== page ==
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My current workflow is often to do things in a terminal and open/change relevant files in a text editor. Transitioning from VSCode to Emacs I am looking for a similar workflow that I got used to when using VSCode. One of these things was navigating my directories in a VSCode terminal to search for the relevant file and simply opening it in the editor, i.e. code file.txt, and proceed to make changes.

I experienced a similar workflow using Emacs term, where I could simply navigate my folders and use C-x C-f (or rather C-c C-f when in the term-buffer) to open file as it defaulted to the current directory of term. However, when trying out vterm as I needed a better terminal emulato, I found that C-x C-f does not default to the current directory in vterm. This means that I have to manually navigate to the file I want to open in Emacs, which can be quite cumbersome.

Is there a way to configure vterm to export the current directory to the find-file functionality of Emacs? Or should I use term for simple directory navigation and vterm for more complex terminal emulation?

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  • This sounds like you might want to enable dirtrack-mode. Alternatively, you can enable the emacs server, and then use emacsclient <file> from within vterm to edit files.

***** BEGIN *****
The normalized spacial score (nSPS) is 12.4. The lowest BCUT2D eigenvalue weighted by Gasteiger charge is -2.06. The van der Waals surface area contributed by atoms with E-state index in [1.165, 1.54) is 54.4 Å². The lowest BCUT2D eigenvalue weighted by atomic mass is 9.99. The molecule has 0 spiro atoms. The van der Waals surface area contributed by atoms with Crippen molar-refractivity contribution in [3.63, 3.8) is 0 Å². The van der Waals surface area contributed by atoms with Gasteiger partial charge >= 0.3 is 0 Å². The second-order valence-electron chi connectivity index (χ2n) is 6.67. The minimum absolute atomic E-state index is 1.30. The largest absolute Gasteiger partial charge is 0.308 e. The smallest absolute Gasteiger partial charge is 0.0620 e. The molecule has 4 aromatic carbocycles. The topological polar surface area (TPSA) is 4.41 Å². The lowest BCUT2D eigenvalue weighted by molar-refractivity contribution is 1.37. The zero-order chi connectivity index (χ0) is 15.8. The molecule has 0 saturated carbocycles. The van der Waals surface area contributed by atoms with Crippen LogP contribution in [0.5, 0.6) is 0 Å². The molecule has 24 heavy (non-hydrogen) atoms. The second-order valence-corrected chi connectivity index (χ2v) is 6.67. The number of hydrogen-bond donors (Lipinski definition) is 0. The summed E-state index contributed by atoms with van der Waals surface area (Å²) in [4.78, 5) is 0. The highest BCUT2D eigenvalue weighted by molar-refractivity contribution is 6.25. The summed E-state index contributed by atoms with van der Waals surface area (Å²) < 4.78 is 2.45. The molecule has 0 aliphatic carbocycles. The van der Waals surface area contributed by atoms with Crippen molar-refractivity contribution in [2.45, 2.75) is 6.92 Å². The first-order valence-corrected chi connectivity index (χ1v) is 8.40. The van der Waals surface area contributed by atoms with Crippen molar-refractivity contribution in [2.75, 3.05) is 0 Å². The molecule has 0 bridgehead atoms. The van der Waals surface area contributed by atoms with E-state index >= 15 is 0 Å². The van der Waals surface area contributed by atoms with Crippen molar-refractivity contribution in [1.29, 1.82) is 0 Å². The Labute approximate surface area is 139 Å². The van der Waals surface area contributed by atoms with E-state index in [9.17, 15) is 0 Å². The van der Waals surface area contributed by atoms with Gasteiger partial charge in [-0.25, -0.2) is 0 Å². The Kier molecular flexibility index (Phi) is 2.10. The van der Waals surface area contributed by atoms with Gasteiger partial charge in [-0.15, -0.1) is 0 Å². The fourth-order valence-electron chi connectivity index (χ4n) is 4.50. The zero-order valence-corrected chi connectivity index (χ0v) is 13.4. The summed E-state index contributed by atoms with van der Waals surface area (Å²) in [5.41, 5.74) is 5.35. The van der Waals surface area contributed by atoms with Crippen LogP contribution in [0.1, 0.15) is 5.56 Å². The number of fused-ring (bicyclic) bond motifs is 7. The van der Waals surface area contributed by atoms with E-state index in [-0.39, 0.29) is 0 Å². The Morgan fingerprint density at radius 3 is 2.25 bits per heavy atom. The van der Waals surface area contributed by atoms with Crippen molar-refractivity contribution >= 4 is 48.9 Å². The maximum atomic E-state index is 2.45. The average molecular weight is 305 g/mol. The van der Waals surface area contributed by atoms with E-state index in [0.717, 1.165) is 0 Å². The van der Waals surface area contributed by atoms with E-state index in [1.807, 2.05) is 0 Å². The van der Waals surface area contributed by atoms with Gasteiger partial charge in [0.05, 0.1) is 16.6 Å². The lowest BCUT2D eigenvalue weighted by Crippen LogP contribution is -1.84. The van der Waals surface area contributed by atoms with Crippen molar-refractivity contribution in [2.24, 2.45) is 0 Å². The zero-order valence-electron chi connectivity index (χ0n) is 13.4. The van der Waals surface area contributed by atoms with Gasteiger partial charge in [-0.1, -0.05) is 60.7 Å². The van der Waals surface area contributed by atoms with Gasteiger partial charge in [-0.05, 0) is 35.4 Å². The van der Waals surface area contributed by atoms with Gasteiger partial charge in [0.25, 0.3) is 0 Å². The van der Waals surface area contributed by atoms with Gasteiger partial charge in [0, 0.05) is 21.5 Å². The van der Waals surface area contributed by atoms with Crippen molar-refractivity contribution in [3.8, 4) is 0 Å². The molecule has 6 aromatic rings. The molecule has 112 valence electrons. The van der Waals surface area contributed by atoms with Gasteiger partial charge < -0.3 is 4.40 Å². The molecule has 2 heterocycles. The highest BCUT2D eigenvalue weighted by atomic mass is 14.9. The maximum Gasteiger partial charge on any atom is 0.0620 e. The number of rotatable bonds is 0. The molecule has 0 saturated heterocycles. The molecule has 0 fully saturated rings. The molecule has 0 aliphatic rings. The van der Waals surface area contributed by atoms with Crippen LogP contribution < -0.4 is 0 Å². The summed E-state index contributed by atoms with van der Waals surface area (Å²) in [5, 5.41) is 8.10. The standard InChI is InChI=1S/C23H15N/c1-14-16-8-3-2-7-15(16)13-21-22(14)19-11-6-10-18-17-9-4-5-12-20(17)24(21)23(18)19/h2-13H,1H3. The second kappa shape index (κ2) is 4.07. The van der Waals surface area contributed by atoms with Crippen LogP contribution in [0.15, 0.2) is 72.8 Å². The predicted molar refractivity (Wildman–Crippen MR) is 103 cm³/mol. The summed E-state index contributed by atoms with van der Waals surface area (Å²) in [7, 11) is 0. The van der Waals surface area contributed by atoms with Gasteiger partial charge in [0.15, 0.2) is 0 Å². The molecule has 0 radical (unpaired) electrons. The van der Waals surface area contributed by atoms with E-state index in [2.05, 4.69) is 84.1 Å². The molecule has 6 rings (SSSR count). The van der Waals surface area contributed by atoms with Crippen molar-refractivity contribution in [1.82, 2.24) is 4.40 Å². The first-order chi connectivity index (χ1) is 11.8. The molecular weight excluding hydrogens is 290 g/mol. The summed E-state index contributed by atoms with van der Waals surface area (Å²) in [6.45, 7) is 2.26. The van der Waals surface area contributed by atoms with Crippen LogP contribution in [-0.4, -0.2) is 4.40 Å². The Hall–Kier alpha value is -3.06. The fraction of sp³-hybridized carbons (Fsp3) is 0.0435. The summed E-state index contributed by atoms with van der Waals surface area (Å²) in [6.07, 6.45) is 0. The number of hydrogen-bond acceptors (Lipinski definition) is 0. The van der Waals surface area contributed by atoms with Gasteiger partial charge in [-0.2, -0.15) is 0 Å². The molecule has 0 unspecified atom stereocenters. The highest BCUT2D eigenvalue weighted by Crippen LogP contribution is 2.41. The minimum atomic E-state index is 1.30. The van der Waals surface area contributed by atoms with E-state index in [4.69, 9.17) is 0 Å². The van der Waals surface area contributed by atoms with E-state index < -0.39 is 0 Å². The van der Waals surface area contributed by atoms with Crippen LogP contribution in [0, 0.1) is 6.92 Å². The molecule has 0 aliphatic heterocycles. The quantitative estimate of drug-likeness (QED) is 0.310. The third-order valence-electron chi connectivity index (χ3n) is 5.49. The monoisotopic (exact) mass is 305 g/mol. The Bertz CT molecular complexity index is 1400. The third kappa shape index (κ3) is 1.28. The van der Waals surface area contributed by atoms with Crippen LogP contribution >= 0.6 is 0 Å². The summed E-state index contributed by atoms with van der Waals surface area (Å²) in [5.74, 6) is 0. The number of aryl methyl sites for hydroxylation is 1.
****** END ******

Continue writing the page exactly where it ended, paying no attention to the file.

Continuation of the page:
– rpluim
    Sep 22, 2022 at 11:02
  • dirtrack-mode does not seem to work out of the box, but emacsclient <file> does appear to work! Sep 22, 2022 at 11:37
  • Yes, dirtrack-mode only works with modes derived from comint, which vterm isn't. But I found a better option, which I'll add as an answer
    – rpluim
    Sep 22, 2022 at 11:48

1 Answer 1

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The README shipped with vterm describes how to do this in detail by sending special escape sequences in your prompt.

Cribbed from there:

vterm_printf(){
    if [ -n "$TMUX" ] && ([ "${TERM%%-*}" = "tmux" ] || [ "${TERM%%-*}" = "screen" ] ); then
        # Tell tmux to pass the escape sequences through
        printf "\ePtmux;\e\e]%s\007\e\\" "$1"
    elif [ "${TERM%%-*}" = "screen" ]; then
        # GNU screen (screen, screen-256color, screen-256color-bce)
        printf "\eP\e]%s\007\e\\" "$1"
    else
        printf "\e]%s\e\\" "$1"
    fi
}

vterm_prompt_end(){
    vterm_printf "51;A$(whoami)@$(hostname):$(pwd)"
}
PS1=$PS1'\[$(vterm_prompt_end)\]'
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  • 1
    This works great! It had never occurred to me that packages installed with package-install contain README files in the ~/.emacs.d/elpa/<package> directory. This will undoubtedly be useful in the future. Sep 22, 2022 at 12:47
  • Is there a way to do the vice versa? As in, I have an already running vterm process and want to open a vterm starting in same directory as my current buffer's? Mar 9 at 6:57
  • @user129393192 I'm not sure I understand: M-x vterm switches to an existing vterm, C-u M-x vterm creates a new session in the same directory as the current buffer.
    – rpluim
    Mar 11 at 13:17

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